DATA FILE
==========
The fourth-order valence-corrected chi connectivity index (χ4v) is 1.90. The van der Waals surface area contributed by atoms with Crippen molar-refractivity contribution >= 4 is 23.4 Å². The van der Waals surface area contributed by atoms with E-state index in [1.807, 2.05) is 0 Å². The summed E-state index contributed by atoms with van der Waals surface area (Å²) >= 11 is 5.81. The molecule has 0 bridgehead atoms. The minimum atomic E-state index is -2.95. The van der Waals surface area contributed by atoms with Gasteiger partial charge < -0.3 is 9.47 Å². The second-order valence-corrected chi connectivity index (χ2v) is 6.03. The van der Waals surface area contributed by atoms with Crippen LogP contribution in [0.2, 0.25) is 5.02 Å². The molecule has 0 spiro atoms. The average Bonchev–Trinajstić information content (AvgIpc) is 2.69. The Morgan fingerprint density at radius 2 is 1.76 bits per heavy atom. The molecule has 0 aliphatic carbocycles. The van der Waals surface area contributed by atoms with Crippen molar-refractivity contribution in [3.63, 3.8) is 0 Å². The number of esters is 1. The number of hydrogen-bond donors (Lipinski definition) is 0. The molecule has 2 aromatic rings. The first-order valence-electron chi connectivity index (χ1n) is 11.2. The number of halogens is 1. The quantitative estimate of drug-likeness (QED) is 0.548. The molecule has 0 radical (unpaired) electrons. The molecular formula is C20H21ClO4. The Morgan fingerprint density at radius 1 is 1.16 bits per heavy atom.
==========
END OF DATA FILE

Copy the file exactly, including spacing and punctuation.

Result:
The fourth-order valence-corrected chi connectivity index (χ4v) is 1.90. The van der Waals surface area contributed by atoms with Crippen molar-refractivity contribution >= 4 is 23.4 Å². The van der Waals surface area contributed by atoms with E-state index in [1.807, 2.05) is 0 Å². The summed E-state index contributed by atoms with van der Waals surface area (Å²) >= 11 is 5.81. The molecule has 0 bridgehead atoms. The minimum atomic E-state index is -2.95. The van der Waals surface area contributed by atoms with Gasteiger partial charge < -0.3 is 9.47 Å². The second-order valence-corrected chi connectivity index (χ2v) is 6.03. The van der Waals surface area contributed by atoms with Crippen LogP contribution in [0.2, 0.25) is 5.02 Å². The molecule has 0 spiro atoms. The average Bonchev–Trinajstić information content (AvgIpc) is 2.69. The Morgan fingerprint density at radius 2 is 1.76 bits per heavy atom. The molecule has 0 aliphatic carbocycles. The van der Waals surface area contributed by atoms with Crippen molar-refractivity contribution in [3.63, 3.8) is 0 Å². The number of esters is 1. The number of hydrogen-bond donors (Lipinski definition) is 0. The molecule has 2 aromatic rings. The first-order valence-electron chi connectivity index (χ1n) is 11.2. The number of halogens is 1. The quantitative estimate of drug-likeness (QED) is 0.548. The molecule has 0 radical (unpaired) electrons. The molecular formula is C20H21ClO4. The Morgan fingerprint density at radius 1 is 1.16 bits per heavy atom.